Jason Stipp: I am Jason Stipp for Morningstar. We said several times the consumer is the majority of the U.S. economy, and a big part of consumer spending is holiday spending. So, how is this holiday season shaping up? Here to offer his insights is Morningstar's Bob Johnson, our director of economic analysis.
Thanks for joining me, Bob.
Bob Johnson: Great to be here.
Stipp: The shopping season, there has been a little bit of gloom around it from some corners. Some retailers are expecting a disappointing shopping season. But you also look at some data from the National Council of Shopping Centers, and it seems to indicate that we will have a slightly better holiday shopping season this time around?
Johnson: Not greatly so, but they are looking at kind of 3.4% growth, and that's compared with 3% a year ago. And they are claiming that last year's 3% was deflated just a little bit because of Hurricane Sandy, so that's part of the reason that we'll look a little bit better this year.
Stipp: The comparable-store sales are a little bit easier because there were some headwinds last year. How did the first few days of the shopping season, the "Black Thursday" now through Cyber Monday shape up compared with last year?
Johnson: I think "Brown Thursday" now, I guess, is the terminology, and then on Friday it is Black Friday. Then we got Cyber Monday. But kind of going through that period of Thursday through Sunday, anyway, sales were down a little bit, they were off about 2% from the same period a year ago. Traffic was actually up, but the amount of spend per person in the store was down a little bit. That's how the mix came about.
Stipp: Why do you think we saw that slower start than maybe you would have expected?
Johnson: I think there were a few things there. I think because of the way Hanukkah fell on Nov. 28, which was even before we got to Black Friday, and the fact that just because the holiday started so late--this was the latest that Thanksgiving can fall on the 28th, that's the last possible day that it can be. And therefore for people who had to go away or mail packages to people overseas or so forth, the shopping has to happen before that. And that probably slipped into some of the earlier weeks, and so that probably artificially depressed the numbers just a little bit for the start.
Keep in mind, too, everybody likes to look at the Black Friday numbers, but it's only about 21% of the holiday sales--that is November and December combined--that period is only 21% of the total. It's not terribly predictive of the rest of the season; it's got very bad track record.Read Full Transcript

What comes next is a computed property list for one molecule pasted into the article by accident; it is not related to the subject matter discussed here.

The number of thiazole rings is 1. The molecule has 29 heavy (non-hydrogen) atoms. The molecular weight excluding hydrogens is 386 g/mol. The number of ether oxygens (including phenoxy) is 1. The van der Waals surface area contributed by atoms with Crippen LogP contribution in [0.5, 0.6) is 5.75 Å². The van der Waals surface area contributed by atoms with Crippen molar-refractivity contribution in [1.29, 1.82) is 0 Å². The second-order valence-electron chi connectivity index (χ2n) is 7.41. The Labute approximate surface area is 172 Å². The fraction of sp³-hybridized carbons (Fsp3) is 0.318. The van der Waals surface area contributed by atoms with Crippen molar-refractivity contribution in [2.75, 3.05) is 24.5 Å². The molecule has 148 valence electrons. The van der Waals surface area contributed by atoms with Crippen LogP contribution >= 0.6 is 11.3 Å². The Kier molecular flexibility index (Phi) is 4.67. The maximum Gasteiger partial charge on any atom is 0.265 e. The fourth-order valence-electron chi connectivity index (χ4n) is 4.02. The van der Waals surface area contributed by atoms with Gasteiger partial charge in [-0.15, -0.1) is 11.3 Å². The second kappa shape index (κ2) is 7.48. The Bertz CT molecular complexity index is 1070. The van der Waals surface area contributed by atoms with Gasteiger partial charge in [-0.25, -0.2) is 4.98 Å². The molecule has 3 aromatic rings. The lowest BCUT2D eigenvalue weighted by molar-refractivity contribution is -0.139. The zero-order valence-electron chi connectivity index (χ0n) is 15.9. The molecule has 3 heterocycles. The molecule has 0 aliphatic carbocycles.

Stipp: Let's talk about some of the gainers and losers that we expect to see by category. What do you think is going to sell well this holiday season?
Johnson: Well, I am going to give you two different answers on that in a way. Certainly, clothing and general merchandise both we expected to grow faster than the 3.4% overall number. Unfortunately, the forecasts, the way they're broken out, I only have electronics in total which combines software, computers, tablets, and TVs all in one bucket, and that's only expected to be up 0.5%. So, that's going to be kind of a laggard in terms of the total sales dollar, but it will capture an awful lot of interest. One of the big problems there is TVs have begun a saturation issue and the pricing issues on many categories with the prices falling so quickly, that always keeps a little bit of a lid on those prices.
The good news is when we calculate gross domestic product, the numbers get bumped up a little bit because of the deflators. But I do expect the electronics category to have three things to do well and to dominate the market, and that's iPads, iPhones, and the new Xbox and Sony game stations which are all new this year, which will kind of take some of the spending away from some of the other categories this year.
Stipp: What about online versus the brick-and-mortar shopping?
Johnson: Online continues to take share. One of the readers asked a question this week about that. The International Council Shopping Center does publish the data, and they're projecting that online sales will amount to about 14% of the total this year. That will be up from about 13% a year ago.
If you go way back to 2002, it was probably as low as 6%, which by the way included mail-order sales as does the current number. So, one is taken away a little bit from the other, so it's not all taking from the brick-and-mortar.
Stipp: Gift cards have been a big component of holiday shopping in the past, but they are counted a little bit differently when sales actually happen. What's the deal with gift cards this year?